Two more customers, Vickie Leach and Mark Varvel, arrived at 2:20 a.m. They found the restaurant empty. Varvel checked the bathrooms and found Osborn dead of multiple stab wounds in the men's restroom. Just a few blocks away, a jogger found a bloody knife discarded on the street. Forensic tests later revealed the blood on the blade matched Osborn's. Furthermore, the knife was similar to, if not the same as, a knife seen in Perez's possession.
Later that morning, police were dispatched to Steve Schnoebelen's residence. Schnoebelen testified that Perez had first arrived at his residence on the morning of the murder around 3:00 a.m. carrying a handful of crack cocaine and a wad of cash in excess of what he usually had. At that time, Perez was no longer wearing the tan trench coat Schnoebelen had seen him wearing earlier in the evening. In an effort to get rid of Perez, Schnoebelen offered him a ride anywhere he wanted to go. Perez returned to Schnoebelen's later that morning. Perez was then arrested wearing shoes that had blood on them. Subsequent testing showed the blood was Osborn's. In the squad car, Perez volunteered that Schnoebelen had been with him at Denny's that evening. He also said Schnoebelen had come home, showered, put his clothes in a bag, and dumped them. Perez took officers to the asserted dumping location at 19th and Carpenter Streets. A tan trench coat was later discovered in another dumpster. It was identified as belonging to Perez. Blood on the coat was consistent with that of Osborn, as were blood stains found on Perez's clothes.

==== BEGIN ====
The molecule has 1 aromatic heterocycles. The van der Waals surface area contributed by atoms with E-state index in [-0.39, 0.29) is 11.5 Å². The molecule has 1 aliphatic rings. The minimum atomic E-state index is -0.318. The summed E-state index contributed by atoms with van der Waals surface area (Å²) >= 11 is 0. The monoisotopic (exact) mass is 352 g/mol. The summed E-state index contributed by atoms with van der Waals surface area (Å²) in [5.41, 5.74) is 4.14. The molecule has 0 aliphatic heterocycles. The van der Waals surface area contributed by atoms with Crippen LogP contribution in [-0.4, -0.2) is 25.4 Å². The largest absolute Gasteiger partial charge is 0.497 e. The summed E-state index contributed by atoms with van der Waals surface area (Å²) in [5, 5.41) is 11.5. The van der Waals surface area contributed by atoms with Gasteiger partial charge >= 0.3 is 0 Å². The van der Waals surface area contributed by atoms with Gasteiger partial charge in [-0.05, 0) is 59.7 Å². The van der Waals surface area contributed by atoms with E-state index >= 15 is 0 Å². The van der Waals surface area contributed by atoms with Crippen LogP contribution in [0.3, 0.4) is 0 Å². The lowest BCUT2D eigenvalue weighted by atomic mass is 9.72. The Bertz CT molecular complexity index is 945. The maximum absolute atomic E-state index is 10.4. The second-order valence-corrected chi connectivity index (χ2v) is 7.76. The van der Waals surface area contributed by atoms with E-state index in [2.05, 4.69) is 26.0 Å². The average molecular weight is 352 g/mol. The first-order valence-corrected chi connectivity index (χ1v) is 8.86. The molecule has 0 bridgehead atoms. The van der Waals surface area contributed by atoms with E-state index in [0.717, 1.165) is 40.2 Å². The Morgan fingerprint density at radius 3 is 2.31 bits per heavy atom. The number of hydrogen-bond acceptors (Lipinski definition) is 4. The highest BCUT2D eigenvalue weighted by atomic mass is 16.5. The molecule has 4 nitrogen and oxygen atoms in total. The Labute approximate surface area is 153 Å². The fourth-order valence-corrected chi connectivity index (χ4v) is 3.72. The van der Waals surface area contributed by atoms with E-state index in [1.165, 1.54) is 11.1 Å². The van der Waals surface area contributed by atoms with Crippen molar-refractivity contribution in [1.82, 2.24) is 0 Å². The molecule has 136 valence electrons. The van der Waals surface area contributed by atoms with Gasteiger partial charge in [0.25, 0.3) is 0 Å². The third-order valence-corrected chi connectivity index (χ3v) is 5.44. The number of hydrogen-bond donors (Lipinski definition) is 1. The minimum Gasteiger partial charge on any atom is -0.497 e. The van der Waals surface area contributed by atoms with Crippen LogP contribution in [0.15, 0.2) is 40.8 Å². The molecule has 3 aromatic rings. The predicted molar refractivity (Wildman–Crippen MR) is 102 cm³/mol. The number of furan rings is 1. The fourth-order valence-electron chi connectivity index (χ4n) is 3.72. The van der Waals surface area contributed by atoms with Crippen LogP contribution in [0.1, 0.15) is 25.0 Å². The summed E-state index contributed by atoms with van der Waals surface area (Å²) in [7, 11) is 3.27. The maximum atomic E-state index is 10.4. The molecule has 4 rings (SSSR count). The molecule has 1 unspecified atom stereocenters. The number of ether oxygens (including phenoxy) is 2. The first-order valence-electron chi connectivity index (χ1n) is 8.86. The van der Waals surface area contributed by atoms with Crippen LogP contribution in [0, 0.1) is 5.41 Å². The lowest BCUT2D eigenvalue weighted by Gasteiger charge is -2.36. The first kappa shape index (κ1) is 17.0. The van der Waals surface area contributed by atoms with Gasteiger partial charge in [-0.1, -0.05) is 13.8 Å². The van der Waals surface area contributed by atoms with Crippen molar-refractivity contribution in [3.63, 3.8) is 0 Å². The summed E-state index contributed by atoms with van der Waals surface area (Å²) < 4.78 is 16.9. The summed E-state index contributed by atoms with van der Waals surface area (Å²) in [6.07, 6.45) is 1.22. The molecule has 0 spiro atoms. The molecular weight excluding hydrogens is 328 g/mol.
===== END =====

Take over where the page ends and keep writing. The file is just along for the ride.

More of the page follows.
In addition to this significant amount of circumstantial evidence, several witnesses testified as to Perez's motive. He was very upset with Osborn in the days before her murder, believing she stole his wallet. He was quoted as saying "[s]he's going to get what she deserves," and he was "going to get even with that fucking bitch," and he was "going to kill that fucking bitch." Perez also had a significant drug habit to supply. Even if the case had been ...